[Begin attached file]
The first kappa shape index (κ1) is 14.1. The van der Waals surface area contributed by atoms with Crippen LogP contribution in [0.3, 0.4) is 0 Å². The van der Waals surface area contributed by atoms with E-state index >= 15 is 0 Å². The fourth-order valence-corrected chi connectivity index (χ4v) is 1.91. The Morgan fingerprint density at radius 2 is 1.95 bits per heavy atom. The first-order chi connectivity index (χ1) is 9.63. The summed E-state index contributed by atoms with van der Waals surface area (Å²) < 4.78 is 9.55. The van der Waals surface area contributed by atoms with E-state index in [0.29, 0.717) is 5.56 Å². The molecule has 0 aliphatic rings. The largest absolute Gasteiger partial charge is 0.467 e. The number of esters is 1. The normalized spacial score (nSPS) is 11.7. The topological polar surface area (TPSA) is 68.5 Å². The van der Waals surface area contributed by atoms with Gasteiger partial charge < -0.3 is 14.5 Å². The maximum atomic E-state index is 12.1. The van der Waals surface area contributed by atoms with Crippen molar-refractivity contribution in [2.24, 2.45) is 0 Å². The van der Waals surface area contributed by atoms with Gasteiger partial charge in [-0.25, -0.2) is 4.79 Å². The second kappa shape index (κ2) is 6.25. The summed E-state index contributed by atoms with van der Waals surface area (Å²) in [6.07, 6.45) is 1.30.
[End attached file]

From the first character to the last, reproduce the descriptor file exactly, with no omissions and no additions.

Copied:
The first kappa shape index (κ1) is 14.1. The van der Waals surface area contributed by atoms with Crippen LogP contribution in [0.3, 0.4) is 0 Å². The van der Waals surface area contributed by atoms with E-state index >= 15 is 0 Å². The fourth-order valence-corrected chi connectivity index (χ4v) is 1.91. The Morgan fingerprint density at radius 2 is 1.95 bits per heavy atom. The first-order chi connectivity index (χ1) is 9.63. The summed E-state index contributed by atoms with van der Waals surface area (Å²) < 4.78 is 9.55. The van der Waals surface area contributed by atoms with E-state index in [0.29, 0.717) is 5.56 Å². The molecule has 0 aliphatic rings. The largest absolute Gasteiger partial charge is 0.467 e. The number of esters is 1. The normalized spacial score (nSPS) is 11.7. The topological polar surface area (TPSA) is 68.5 Å². The van der Waals surface area contributed by atoms with Gasteiger partial charge < -0.3 is 14.5 Å². The maximum atomic E-state index is 12.1. The van der Waals surface area contributed by atoms with Crippen molar-refractivity contribution in [2.24, 2.45) is 0 Å². The van der Waals surface area contributed by atoms with Gasteiger partial charge in [-0.25, -0.2) is 4.79 Å². The second kappa shape index (κ2) is 6.25. The summed E-state index contributed by atoms with van der Waals surface area (Å²) in [6.07, 6.45) is 1.30.